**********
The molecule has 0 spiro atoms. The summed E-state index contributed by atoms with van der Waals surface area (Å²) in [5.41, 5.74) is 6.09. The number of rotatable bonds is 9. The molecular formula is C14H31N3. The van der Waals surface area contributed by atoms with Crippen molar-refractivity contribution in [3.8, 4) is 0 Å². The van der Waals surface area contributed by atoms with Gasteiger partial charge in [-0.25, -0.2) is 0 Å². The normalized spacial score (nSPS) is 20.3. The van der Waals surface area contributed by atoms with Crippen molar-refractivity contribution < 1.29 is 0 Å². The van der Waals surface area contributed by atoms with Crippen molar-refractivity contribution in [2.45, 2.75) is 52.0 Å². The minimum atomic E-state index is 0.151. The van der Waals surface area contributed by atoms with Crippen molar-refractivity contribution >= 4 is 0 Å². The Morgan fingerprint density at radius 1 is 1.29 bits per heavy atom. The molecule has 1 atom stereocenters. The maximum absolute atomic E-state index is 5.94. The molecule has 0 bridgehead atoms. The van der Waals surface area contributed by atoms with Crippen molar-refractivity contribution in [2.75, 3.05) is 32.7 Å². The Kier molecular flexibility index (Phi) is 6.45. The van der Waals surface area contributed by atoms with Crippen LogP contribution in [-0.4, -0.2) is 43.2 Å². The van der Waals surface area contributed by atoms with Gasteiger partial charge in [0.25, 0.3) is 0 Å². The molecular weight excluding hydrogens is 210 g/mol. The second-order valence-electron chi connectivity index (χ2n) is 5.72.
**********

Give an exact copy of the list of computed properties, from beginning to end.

The molecule has 0 spiro atoms. The summed E-state index contributed by atoms with van der Waals surface area (Å²) in [5.41, 5.74) is 6.09. The number of rotatable bonds is 9. The molecular formula is C14H31N3. The van der Waals surface area contributed by atoms with Crippen molar-refractivity contribution in [3.8, 4) is 0 Å². The van der Waals surface area contributed by atoms with Gasteiger partial charge in [-0.25, -0.2) is 0 Å². The normalized spacial score (nSPS) is 20.3. The van der Waals surface area contributed by atoms with Crippen molar-refractivity contribution < 1.29 is 0 Å². The van der Waals surface area contributed by atoms with Crippen molar-refractivity contribution in [2.45, 2.75) is 52.0 Å². The minimum atomic E-state index is 0.151. The van der Waals surface area contributed by atoms with Crippen molar-refractivity contribution >= 4 is 0 Å². The Morgan fingerprint density at radius 1 is 1.29 bits per heavy atom. The molecule has 1 atom stereocenters. The maximum absolute atomic E-state index is 5.94. The molecule has 0 bridgehead atoms. The van der Waals surface area contributed by atoms with Crippen molar-refractivity contribution in [2.75, 3.05) is 32.7 Å². The Kier molecular flexibility index (Phi) is 6.45. The van der Waals surface area contributed by atoms with Crippen LogP contribution in [-0.4, -0.2) is 43.2 Å². The van der Waals surface area contributed by atoms with Gasteiger partial charge in [0.25, 0.3) is 0 Å². The molecular weight excluding hydrogens is 210 g/mol. The second-order valence-electron chi connectivity index (χ2n) is 5.72.